COMPARISON OF SBR AND CONTINUOUS FLOW ACTIVATED SLUDGE FOR NUTRIENT REMOVAL Alvin C. Firmin CDM Jefferson Mill, 670 North Commercial Street Suite 201 Manchester, New Hampshire 03101
ABSTRACT Sequencing batch reactors (SBR) are a flexible configuration of the activated sludge process, capable of providing low effluent nutrient levels. The SBR is fundamentally the same as any other variation of the activated sludge process, except that it operates in a batch draw and fill mode. The nuances of a batch operation must be understood and applied. This paper presents design considerations unique to the SBR and a design comparison of a continuous flow system and SBR, demonstrating that the total volume in a SBR system is not less than a comparably sized continuous flow system and that the total number of diffusers and installed blower horsepower is greater for the SBR system. KEYWORDS
Sequencing batch reactor, SBR, activated sludge, aeration
INTRODUCTION Sequencing batch reactors (SBR) have become a popular means of providing activated sludge treatment. With proper design and configuration, SBRs will provide very low effluent nutrient levels. The SBR is fundamentally the same as any other variation of activated sludge—the same concepts, design procedures, and biological kinetics are applicable. However, the batch operation of the process and impacts on design aspects must be understood and correctly applied to achieve optimum results. In particular, the batch operation has a significant impact on sizing of the aeration system. This paper presents a sizing comparison between conventional flow activated sludge and a SBR system with varying numbers of reactors, demonstrating the impact of the number of reactors on the sizing of the aeration system. The paper also discusses the impacts of alkalinity control, decanting, the necessity of scum removal and advantages of the SBR compared to continuous flow systems. SEQUENCING BATCH REACTOR – DESCRIPTION AND DESIGN SBRs are not a recent innovation. Activated sludge was developed as a batch process in the early 1900s. The first full-scale activated sludge plants were variable volume, batch operated systems (Wilderer, et al.) (EPA, 1999). All of these fill-draw plants were converted to continuous flow operations by the mid-1920s, even though fill-draw operation was known to produce a higher quality effluent (Wilderer, et al.) Reasons for the conversion were: 1. Due to lack of instrumentation and automatic controls, all operational changes were manual. 2. The coarse bubble diffusers used for mixing and aeration were subject to clogging during the settling phase, requiring manual cleaning. 3. Discharge rates from the fill-draw operations were greater than influent rates. Convenience and cost were given preference over treatment performance and continuous flow operation became the standard practice (Wilderer, et al.). In essence, the batch systems were not operable when applied to a full-scale application of any significant size. It is interesting to note that sludge bulking common to almost all activated sludge applications prior to the recent use of selector technologies was not noticed until the advent of continuous flow systems.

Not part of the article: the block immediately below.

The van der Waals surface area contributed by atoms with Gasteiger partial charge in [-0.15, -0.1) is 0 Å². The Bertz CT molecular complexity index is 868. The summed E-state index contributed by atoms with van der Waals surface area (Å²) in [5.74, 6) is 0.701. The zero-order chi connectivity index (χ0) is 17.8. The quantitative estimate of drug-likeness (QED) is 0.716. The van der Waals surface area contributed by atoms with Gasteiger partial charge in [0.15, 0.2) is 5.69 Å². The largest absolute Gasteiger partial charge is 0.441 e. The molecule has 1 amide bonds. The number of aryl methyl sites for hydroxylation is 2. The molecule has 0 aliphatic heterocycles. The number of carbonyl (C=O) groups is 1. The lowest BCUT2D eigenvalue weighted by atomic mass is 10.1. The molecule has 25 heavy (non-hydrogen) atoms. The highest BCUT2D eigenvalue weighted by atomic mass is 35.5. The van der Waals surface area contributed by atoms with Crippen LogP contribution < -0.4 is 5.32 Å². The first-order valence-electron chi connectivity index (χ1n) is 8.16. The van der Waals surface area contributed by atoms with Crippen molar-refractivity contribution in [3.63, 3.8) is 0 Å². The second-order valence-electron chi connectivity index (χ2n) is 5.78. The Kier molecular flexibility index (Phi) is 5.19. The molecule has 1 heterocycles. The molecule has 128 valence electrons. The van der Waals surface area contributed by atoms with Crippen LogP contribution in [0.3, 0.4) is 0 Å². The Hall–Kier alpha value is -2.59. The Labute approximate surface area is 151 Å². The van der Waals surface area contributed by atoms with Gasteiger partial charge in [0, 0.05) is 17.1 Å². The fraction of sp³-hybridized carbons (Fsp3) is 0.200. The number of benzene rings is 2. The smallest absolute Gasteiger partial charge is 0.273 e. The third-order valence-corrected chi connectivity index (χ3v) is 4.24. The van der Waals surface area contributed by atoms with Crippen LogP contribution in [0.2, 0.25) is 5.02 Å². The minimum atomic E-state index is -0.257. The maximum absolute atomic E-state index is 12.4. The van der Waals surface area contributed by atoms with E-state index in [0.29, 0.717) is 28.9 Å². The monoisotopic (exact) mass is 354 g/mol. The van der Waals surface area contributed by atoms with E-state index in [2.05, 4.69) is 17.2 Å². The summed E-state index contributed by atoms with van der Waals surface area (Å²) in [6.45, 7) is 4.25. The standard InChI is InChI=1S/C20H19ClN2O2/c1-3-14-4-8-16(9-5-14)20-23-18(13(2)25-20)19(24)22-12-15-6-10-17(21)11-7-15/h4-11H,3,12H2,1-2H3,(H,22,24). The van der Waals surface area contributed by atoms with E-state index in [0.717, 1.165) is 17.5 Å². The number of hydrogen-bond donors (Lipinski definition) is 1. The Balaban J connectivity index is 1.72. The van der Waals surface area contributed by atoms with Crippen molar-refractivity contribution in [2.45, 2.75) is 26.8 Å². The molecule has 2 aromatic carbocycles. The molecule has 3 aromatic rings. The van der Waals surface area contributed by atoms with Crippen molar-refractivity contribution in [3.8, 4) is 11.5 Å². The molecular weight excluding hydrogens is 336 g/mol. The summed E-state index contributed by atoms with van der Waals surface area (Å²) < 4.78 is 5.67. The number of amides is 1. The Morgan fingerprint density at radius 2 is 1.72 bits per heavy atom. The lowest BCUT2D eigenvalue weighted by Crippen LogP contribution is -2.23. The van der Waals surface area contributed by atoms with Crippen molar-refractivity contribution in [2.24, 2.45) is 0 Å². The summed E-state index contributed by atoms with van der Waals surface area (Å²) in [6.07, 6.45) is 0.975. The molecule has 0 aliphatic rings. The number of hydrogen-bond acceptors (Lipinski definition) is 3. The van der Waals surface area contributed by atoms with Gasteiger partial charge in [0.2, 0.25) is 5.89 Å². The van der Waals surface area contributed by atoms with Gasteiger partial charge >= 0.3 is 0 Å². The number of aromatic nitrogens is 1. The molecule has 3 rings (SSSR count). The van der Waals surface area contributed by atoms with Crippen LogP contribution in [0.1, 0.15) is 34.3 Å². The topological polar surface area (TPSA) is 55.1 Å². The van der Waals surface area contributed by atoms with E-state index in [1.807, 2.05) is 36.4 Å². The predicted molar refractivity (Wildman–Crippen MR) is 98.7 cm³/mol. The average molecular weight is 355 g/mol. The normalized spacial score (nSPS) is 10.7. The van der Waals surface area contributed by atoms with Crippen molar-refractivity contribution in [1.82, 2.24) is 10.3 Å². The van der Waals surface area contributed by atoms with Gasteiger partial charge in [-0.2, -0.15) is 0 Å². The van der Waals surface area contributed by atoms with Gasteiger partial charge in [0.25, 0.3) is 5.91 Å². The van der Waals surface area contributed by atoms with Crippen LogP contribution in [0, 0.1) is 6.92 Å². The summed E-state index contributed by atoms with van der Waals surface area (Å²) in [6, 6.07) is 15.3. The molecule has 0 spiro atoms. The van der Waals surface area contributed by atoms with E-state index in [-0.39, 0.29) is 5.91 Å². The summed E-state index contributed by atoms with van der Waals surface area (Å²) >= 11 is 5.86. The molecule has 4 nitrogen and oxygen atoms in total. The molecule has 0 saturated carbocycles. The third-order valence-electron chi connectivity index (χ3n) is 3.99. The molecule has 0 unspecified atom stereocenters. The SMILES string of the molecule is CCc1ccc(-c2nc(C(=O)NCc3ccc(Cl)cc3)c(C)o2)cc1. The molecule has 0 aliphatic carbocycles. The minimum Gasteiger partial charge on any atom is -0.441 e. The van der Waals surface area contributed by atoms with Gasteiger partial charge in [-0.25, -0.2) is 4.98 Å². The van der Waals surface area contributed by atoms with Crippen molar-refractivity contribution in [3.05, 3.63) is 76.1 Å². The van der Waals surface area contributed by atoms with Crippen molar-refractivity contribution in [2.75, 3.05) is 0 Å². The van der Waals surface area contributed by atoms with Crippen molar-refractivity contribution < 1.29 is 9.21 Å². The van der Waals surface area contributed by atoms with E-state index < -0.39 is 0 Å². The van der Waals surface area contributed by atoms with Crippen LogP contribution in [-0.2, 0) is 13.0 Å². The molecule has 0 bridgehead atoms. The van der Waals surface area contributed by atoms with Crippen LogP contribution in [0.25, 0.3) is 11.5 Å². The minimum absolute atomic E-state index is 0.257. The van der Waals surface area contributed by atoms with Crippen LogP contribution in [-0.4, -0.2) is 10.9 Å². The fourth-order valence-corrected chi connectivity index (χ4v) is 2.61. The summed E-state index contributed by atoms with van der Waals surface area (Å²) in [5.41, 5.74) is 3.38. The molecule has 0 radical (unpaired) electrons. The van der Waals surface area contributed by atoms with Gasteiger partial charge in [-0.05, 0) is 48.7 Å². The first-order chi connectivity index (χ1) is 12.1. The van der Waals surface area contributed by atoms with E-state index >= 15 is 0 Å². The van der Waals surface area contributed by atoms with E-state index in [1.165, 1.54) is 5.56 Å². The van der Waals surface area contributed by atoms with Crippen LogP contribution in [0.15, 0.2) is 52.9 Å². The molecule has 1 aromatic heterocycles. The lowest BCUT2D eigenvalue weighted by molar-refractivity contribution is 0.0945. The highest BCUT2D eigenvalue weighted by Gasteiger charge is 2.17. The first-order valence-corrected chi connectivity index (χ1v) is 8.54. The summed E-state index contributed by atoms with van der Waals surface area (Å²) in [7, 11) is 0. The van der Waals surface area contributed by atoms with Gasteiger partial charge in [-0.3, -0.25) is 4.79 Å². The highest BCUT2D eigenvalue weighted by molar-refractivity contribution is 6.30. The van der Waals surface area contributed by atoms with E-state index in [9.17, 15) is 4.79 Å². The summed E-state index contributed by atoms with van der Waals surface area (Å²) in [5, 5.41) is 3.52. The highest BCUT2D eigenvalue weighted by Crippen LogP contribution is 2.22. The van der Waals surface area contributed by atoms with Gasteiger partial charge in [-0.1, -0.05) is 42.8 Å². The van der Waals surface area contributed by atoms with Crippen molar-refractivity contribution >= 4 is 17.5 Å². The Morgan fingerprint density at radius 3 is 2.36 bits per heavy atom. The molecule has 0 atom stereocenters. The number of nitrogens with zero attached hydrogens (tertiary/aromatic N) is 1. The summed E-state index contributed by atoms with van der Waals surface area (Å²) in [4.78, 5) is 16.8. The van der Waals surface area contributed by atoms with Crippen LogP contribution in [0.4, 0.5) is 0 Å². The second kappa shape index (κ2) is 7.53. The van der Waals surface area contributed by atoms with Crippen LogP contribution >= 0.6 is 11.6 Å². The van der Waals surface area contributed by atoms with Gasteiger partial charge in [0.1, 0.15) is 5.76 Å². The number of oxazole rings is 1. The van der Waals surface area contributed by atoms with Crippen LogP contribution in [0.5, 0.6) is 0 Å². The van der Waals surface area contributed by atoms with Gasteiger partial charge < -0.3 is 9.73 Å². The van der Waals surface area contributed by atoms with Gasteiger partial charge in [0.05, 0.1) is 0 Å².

Fill-draw systems re-emerged in the Netherlands in the 1960s, with limited success, and in Australia in the 1970s. With the development of computer logic controlled instrumentation and increased aeration efficiency, fill and draw systems became a viable activated sludge alternative. Batch or fill and draw systems provided in multiple units are now termed sequencing batch reactors. Current SBR technology produces effluent quality equal or superior to conventional continuous flow systems. Any wastewater that can be treated by continuous flow activated sludge can be treated to similar levels by properly designed and operated SBRs. Aeration and clarification are done in single tank operating on time controlled cycles. During the first phase of the cycle the unit...
Please join StudyMode to read the full document